This is also a great time to check their food, water, and the cleanliness of their coop and run. 

You must feed and water them anyways, so why not coordinate that chore with locking and unlocking their coop in the morning and evenings? 

You can also check for any faults in your coop, and your chicken run. Any defects in your run or coop can be highly detrimental to the survival of your flock. 

These factors, if overlooked, can risk their safety from predators that may be lurking in the distance, waiting for the right opportune time to attack.

Four tips to ensure the safety of your flock when locking your chicken coop at night! 

Whether you’re raising your chickens for meat or eggs, their safety is essential to produce a strong, healthy flock and yield for you and your family.

Keep your chickens out of view from predators.

By putting your chickens to bed every night, you can keep them out of view from any predators that may be lurking during the night and around dawn or dusk. 

By keeping them out of sight, out of mind of these potential predators, you eliminate the chances of a break-in. 

This increases your flock’s safety, survival, and health factors immensely.

Morning and Evening Routine

All it takes is a couple of minutes of your time in the mornings and evenings to lock and unlock your coop. 

If you make it a part of your everyday routine, you can combine the tasks of feeding and watering your chickens with the task of letting them out in the mornings and locking them back up at night.

Train your chickens

Training your chickens to return to their coop every night helps cut the time it requires to close and lock them up at night. 

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Chickens are routine-oriented, meaning if you can get them into the routine of returning to their coop about the same time every night, all you will need to do is close and lock their coop door.

It is also possible to train them to return on command. You can ring a bell or make a repetitive call followed by a little snack or treat to call them back to their coop.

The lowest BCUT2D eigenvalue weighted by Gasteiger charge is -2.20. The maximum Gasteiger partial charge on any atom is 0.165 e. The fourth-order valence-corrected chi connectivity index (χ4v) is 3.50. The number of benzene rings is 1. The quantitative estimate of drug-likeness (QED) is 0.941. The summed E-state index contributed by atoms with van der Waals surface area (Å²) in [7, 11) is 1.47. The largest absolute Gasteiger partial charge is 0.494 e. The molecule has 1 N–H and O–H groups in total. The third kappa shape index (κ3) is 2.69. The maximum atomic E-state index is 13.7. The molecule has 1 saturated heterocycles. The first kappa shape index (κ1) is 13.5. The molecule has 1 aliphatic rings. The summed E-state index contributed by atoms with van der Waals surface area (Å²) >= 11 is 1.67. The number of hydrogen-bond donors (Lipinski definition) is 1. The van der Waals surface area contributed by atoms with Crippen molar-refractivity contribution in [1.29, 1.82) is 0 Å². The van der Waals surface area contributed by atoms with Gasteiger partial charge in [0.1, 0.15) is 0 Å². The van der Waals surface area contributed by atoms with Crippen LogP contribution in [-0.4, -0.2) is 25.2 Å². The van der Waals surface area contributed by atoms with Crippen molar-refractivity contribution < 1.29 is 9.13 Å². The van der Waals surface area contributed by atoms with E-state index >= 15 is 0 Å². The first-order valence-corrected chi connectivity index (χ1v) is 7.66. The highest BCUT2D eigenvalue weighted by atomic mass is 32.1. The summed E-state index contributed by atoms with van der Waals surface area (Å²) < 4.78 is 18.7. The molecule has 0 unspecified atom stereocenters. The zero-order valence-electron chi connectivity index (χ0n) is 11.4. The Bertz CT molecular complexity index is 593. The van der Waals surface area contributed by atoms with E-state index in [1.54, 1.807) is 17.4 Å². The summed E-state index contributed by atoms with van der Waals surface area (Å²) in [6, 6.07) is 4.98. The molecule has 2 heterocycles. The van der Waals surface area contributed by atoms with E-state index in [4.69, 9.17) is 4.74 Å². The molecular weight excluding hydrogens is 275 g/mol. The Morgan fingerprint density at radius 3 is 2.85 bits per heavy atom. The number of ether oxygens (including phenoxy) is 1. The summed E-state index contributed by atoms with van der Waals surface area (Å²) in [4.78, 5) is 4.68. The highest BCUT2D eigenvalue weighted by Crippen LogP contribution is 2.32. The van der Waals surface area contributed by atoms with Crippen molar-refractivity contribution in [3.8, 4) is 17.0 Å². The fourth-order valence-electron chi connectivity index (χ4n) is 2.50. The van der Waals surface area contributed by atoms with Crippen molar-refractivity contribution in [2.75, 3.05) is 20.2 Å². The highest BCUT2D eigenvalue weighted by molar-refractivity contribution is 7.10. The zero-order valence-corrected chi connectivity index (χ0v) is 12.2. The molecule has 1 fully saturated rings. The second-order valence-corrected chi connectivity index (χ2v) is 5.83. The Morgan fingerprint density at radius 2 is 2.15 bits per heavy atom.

Be sure to make the treat a special treat they only receive during your nightly roll call. This eliminates any confusion, whether it is time for bed or just a random treat. 

After consistently doing this as part of your routine for a while, eventually, you will no longer have to offer them a snack. The roll call alone should bring them back to the coop.

Shelter, safety, food, and water

Shelter, safety, food, and water are four key elements that allow your chickens to sleep without the stress of not being able to see at night and the fear of a predator attack. 

Ensuring your chicken coop is covered, and well-insulated helps to ensure your chickens are warm, dry, and have the required amounts of food and water.

Is it ever okay to leave my coop open at night? 

Occasionally, in the extremely hot seasons, it is possible to put a screen over the coop windows and door openings to leave them open for a draft at night to help cool your chickens. 

However, it is not 100% predator-proof. It can be very risky because some predators can chew through screens with no problem. 

Make sure whatever you use to cover the doorway is durable. A fan in your coop could be an alternative.

What should I do if my schedule doesn’t allow me to be home to lock up my chickens?

Some alternatives are investing in an automatic closing/ locking coop door or asking a trusted neighbor or friend to check on your chickens. 

The only issues with these are if, for some reason, your chickens do not make it back to the coop before the timer for the door closes it, or if you don’t have someone that can help lock them up at night.

Remember, it is an instinct for chickens to flock to a safe, familiar shelter at night. 

Once they are trained or become used to sleeping and roosting in their coop, they will continue to return to the same place every night. 

The only time they may hesitate is when they’ve been traumatized or if they sense harm. This is a good time to investigate the coop for any threats. 

Chickens will typically find the highest, safest place to roost and sleep at night

Depending on the size of your coop and how it is set up, if your nests are located higher than their roosts, they may choose to sleep in their nests rather than their roost. 

You still want to check on your flock and do daily health and wellness checks on them, even if you have an automatic door.

Final thoughts:

It is crucial to lock your coop at night to ensure your flock’s safety and good night’s sleep. 

Chickens will instinctively go to the same safe shelter every night, whether that’s roosting in trees or returning to their coop at night. 

Why not make their ideal resting place your coop? By making it as safe, warm, and dry as possible, you are doing your part in providing them the best life possible.